On-path Adversary: The on-path adversary can read, but not modify messages. Since they can read the sequence numbers, IP addresses, and ports being used in the connection, an on-path adversary can inject messages into a TCP connection without guessing any values. As a concrete example, assume Alice has just sent a packet to Bob with sequence number X, and Bob responds with a packet of his own with sequence number Y and ACK X + 1. An on-path adversary Mallory wants to inject data into this TCP connection. While she cannot stop Alice from responding (because Mallory is not a man-in-the-middle), Mallory can race Alice’s next packet with her own, using sequence number X + 1, ACK Y + 1, and Alice’s IP and port. Since TCP on its own does not provide integrity, Bob will not be able to distinguish which message actually came from Alice, and which one came from Mallory.

In-path Adversary: The in-path (man-in-the-middle) adversary has all the powers of the on-path adversary and can additionally modify and block messages sent by either party. As a result, the same attack as the on-path adversary outlined above applies, and in addition, the in-path adversary doesn’t have to race the party they are spoofing. A man in the middle can just block the message from ever arriving to the other party and send their own.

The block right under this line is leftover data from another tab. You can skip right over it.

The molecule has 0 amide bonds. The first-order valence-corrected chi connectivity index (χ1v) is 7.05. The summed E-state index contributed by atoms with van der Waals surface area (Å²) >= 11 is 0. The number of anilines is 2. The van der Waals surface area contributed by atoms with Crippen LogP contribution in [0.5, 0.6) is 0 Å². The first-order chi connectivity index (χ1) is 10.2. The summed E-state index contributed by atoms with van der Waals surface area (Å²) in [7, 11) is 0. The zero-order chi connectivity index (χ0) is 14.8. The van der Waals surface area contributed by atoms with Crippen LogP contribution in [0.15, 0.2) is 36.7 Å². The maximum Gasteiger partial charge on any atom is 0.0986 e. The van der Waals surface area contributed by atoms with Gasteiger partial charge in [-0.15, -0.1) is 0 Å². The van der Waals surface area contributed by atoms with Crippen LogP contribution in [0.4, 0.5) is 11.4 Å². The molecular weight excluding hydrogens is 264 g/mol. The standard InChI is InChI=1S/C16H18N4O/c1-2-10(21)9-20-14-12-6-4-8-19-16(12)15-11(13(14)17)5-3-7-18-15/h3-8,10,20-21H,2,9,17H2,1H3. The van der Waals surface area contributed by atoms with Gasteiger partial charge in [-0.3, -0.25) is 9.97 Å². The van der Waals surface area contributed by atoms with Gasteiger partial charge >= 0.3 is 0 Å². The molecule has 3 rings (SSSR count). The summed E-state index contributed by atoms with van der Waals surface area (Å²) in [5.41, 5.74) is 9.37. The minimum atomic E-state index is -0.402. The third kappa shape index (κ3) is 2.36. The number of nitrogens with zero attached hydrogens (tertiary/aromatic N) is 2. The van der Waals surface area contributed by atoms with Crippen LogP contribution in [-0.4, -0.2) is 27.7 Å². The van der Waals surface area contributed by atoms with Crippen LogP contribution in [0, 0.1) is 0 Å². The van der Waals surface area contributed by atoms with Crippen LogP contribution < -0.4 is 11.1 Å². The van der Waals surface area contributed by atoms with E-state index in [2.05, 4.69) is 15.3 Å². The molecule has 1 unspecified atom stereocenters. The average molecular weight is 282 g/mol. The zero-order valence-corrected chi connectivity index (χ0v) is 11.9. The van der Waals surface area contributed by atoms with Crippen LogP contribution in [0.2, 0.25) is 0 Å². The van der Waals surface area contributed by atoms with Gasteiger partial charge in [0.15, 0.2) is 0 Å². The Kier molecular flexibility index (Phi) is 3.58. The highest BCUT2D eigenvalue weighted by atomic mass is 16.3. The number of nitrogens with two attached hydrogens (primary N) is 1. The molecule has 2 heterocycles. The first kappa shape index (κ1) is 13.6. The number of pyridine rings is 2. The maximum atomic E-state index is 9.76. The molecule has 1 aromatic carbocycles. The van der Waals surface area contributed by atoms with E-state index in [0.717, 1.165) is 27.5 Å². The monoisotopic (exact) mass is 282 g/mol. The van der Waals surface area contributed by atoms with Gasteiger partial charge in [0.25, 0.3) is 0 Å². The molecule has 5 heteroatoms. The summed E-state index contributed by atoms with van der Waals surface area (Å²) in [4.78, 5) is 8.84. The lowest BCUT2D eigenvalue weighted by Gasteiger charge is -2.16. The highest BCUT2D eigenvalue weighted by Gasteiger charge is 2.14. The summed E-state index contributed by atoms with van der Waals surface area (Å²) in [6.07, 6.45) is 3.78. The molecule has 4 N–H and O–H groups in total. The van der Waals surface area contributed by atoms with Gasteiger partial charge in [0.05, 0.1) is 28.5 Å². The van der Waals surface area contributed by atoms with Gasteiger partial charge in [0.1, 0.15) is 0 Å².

30.7. Defenses: TLS, random initial sequence numbers

The main problem here is that TCP by itself provides no confidentiality or integrity guarantees. To prevent injections like these, we rely on TLS, which is a higher-layer protocol that secures TCP communication with cryptography.

One important defense against off-path attackers is using random, unpredictable initial sequence numbers. This forces the off-path attacker to guess the correct sequence number with very low probability.

  1. The sequence number is 32 bits, so guessing a random sequence number succeeds with probability \(1/2^{32}\).